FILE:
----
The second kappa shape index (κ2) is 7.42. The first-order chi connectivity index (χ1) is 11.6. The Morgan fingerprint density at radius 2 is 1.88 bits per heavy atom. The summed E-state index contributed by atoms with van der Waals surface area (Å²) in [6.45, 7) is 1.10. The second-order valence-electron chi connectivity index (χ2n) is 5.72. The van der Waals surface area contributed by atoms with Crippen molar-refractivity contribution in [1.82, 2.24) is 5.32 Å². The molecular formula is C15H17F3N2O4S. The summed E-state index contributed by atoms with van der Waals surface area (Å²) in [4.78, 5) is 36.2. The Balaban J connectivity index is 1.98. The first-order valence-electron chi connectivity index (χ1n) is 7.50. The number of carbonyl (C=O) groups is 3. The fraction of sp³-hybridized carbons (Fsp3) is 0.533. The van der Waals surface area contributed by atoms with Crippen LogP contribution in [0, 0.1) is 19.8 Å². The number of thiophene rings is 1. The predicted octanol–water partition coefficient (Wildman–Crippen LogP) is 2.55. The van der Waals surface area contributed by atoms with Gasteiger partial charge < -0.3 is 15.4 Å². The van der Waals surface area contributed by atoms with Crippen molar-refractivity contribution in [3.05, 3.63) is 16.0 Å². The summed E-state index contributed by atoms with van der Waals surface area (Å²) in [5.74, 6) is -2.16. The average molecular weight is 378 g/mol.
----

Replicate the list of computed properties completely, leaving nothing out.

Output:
The second kappa shape index (κ2) is 7.42. The first-order chi connectivity index (χ1) is 11.6. The Morgan fingerprint density at radius 2 is 1.88 bits per heavy atom. The summed E-state index contributed by atoms with van der Waals surface area (Å²) in [6.45, 7) is 1.10. The second-order valence-electron chi connectivity index (χ2n) is 5.72. The van der Waals surface area contributed by atoms with Crippen molar-refractivity contribution in [1.82, 2.24) is 5.32 Å². The molecular formula is C15H17F3N2O4S. The summed E-state index contributed by atoms with van der Waals surface area (Å²) in [4.78, 5) is 36.2. The Balaban J connectivity index is 1.98. The first-order valence-electron chi connectivity index (χ1n) is 7.50. The number of carbonyl (C=O) groups is 3. The fraction of sp³-hybridized carbons (Fsp3) is 0.533. The van der Waals surface area contributed by atoms with Crippen LogP contribution in [0, 0.1) is 19.8 Å². The number of thiophene rings is 1. The predicted octanol–water partition coefficient (Wildman–Crippen LogP) is 2.55. The van der Waals surface area contributed by atoms with Gasteiger partial charge < -0.3 is 15.4 Å². The van der Waals surface area contributed by atoms with Crippen molar-refractivity contribution in [3.05, 3.63) is 16.0 Å². The summed E-state index contributed by atoms with van der Waals surface area (Å²) in [5.74, 6) is -2.16. The average molecular weight is 378 g/mol.